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Cash for clearing the air

Cash for clearing the air

First the good news: No matter what you want to do to help make your fleet more fuel-efficient or to reduce emissions, odds are there is funding available from someplace to help you do it.  The not-so-good news: Finding those sources can be challenging, and applying for grants can be even more difficult and time-consuming. 

Still, if you want to retrofit older vehicles with new engines, reduce idling by adding auxiliary power units, add aerodynamic systems, or invest in new technologies or alternative power vehicles, it can be well worth the effort to find out what resources might be out there to help fund your project.

“Funding absolutely still exists at the federal, state and even local levels,” says Carolyn McGough, senior program manager (a.k.a. the grant guru) at consulting firm Gladstein, Neandross & Associates.  “State agencies in particular [still have money for projects].  There are also quite a few Dept. of Energy demonstration and research projects.”

Not only are there lots of different funding sources, but each also has its own goals and procedures.  Some focus on advancing new technologies, some on reducing fossil fuel consumption, and some on curbing regulated emissions.   “Each agency has a different priority, so you have to understand their goals and whether or not your own project fits in,” McGough explains.  If there is a fit, you have to make sure that your application makes that fit easy for the agency to understand and appreciate.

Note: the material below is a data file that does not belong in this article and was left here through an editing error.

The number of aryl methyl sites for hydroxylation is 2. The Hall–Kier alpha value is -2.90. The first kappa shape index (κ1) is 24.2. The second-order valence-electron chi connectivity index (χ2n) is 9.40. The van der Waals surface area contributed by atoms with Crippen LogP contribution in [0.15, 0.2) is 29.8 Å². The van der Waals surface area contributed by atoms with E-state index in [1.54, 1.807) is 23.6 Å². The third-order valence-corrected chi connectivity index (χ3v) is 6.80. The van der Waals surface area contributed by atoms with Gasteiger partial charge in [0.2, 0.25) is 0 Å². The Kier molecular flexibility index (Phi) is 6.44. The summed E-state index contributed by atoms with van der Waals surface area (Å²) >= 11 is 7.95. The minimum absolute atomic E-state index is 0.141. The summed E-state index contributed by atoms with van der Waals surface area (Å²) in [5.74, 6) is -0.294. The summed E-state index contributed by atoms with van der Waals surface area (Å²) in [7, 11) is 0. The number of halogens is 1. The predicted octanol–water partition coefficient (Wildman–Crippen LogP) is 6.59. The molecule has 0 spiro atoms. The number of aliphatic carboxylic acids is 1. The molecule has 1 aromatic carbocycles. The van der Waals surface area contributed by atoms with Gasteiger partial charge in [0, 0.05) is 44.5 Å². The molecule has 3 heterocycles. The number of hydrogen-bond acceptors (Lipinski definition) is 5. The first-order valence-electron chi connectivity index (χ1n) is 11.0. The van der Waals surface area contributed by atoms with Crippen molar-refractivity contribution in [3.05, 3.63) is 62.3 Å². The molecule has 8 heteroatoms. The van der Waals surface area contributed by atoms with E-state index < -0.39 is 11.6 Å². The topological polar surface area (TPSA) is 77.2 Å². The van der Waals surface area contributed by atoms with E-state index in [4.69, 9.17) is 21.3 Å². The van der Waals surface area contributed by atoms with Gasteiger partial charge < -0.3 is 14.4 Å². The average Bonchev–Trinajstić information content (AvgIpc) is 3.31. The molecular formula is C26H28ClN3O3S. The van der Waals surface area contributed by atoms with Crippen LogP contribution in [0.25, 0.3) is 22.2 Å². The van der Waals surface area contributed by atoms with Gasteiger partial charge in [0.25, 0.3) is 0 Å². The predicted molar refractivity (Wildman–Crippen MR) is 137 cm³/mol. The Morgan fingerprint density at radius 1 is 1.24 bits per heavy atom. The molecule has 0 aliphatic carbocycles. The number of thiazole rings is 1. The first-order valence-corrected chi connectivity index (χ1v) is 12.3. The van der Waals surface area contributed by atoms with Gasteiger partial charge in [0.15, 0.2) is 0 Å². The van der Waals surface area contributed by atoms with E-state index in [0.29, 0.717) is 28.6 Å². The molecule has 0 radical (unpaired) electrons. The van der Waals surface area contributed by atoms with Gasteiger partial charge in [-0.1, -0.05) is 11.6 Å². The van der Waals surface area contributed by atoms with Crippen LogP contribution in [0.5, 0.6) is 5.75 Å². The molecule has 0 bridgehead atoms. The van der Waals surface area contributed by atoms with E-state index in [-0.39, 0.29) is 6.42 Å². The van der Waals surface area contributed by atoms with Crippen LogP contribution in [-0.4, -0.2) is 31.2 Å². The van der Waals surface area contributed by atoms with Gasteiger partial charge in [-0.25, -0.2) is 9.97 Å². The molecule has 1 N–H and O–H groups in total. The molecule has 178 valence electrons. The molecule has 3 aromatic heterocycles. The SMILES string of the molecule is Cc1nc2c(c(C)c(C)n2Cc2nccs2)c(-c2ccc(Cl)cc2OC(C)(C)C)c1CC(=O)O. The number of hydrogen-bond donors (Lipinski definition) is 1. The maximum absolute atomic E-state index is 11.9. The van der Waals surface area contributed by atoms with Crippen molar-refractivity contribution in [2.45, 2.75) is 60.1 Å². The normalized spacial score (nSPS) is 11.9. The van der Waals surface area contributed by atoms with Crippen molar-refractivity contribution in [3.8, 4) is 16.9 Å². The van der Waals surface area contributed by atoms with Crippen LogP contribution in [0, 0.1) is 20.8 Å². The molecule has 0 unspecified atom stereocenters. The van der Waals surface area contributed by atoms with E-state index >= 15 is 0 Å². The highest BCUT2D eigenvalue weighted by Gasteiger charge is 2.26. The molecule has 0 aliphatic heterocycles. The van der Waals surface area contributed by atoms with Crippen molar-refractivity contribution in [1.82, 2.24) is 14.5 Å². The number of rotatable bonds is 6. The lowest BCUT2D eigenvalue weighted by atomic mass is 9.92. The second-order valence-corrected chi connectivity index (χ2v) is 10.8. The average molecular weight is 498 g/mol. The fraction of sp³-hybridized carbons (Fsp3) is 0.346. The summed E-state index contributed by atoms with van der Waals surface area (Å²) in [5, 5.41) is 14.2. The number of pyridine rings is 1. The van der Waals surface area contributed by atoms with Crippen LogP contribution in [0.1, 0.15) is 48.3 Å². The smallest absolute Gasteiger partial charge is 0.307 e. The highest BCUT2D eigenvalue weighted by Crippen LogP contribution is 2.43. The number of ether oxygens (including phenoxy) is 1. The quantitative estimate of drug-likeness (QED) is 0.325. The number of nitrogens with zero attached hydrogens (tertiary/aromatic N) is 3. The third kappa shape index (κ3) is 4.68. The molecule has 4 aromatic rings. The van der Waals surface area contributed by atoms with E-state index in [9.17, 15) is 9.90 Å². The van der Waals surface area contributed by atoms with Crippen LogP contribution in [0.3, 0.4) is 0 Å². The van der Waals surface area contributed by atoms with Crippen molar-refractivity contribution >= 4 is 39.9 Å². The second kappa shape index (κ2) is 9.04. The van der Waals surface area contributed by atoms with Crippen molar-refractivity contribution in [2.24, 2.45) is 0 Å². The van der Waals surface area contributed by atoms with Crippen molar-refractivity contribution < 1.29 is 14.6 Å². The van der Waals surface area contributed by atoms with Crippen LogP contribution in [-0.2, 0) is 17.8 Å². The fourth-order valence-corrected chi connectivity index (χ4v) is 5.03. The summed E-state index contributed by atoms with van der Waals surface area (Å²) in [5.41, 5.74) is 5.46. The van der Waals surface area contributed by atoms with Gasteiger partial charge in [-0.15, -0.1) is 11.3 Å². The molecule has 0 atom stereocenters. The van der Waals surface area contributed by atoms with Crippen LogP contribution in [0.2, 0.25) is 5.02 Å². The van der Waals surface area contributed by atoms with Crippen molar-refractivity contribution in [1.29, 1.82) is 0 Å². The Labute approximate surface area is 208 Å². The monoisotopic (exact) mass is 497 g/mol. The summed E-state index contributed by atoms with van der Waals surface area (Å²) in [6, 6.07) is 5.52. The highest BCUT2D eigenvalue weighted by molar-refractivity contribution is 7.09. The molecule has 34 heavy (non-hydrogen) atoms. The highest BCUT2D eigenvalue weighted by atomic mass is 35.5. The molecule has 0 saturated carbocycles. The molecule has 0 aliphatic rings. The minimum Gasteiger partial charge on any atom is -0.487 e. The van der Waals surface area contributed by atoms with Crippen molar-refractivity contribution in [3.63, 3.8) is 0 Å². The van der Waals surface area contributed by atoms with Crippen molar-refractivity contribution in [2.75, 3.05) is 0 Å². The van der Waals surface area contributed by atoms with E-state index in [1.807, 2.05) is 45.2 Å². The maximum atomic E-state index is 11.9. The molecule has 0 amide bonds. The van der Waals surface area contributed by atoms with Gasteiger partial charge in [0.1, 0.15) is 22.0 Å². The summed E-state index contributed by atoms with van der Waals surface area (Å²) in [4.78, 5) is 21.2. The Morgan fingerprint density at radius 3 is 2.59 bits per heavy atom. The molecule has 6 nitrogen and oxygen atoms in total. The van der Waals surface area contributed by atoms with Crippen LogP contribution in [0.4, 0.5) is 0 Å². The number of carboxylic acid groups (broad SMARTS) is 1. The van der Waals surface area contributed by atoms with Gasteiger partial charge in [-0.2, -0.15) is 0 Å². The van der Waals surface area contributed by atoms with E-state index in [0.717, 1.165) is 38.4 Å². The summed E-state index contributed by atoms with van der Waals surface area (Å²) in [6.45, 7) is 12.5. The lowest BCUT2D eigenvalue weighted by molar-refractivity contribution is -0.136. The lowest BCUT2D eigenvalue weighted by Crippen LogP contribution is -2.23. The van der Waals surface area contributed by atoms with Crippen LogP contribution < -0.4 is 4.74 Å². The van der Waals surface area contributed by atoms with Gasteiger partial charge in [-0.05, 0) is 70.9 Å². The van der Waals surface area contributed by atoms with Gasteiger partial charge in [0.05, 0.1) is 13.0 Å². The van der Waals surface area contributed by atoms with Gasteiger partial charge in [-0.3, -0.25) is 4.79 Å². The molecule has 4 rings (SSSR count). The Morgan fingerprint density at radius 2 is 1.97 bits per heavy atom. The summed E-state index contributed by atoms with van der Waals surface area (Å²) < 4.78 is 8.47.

If you do decide to plunge in and write the grant application in-house, McGough offers this additional advice: “The biggest thing to keep in mind is that it is a lot of work to put together a grant proposal, so allow enough time.  You also need to make sure that you provide all the information required; you don’t want to get disqualified because you are missing one attachment.  If grant-writing is not your day job, you may want to get help from us or from someone else.”

It may make sense in some cases to partner with another fleet or fleets and apply for a grant together, especially if you have very few units in your operation, she notes.  It does mean that you will have to share any funding rewarded, but it might also improve your odds of having your proposal accepted.

Here is a brief overview of some of the funding opportunities available now or in the near future for various clean energy projects.  The National Idling Reduction Network News was a primary source for links to the programs listed here and is a great resource for anyone who wants to keep an eye on funding opportunities as well as regulatory changes and news.

You may also want to build your own customized “Watch List” of agencies and organizations that are a good potential fit with your operation—agencies that you might choose to approach now or in the future concerning grants, vouchers and other financial incentives.

Here are some links to grant opportunities:

  • Arkansas Dept. of Environmental Quality—Small Business Loans:  Makes available pollution prevention/control loans to small businesses in Arkansas with fewer than 100 employees.  Loans are for up to $45,000 and offered at 80% of the Prime Lending Rate over a period of up to 10 years.  Equipment purchases are eligible as are improvements to facilities and other projects.  Application deadline: Rolling deadline until all funds are distributed.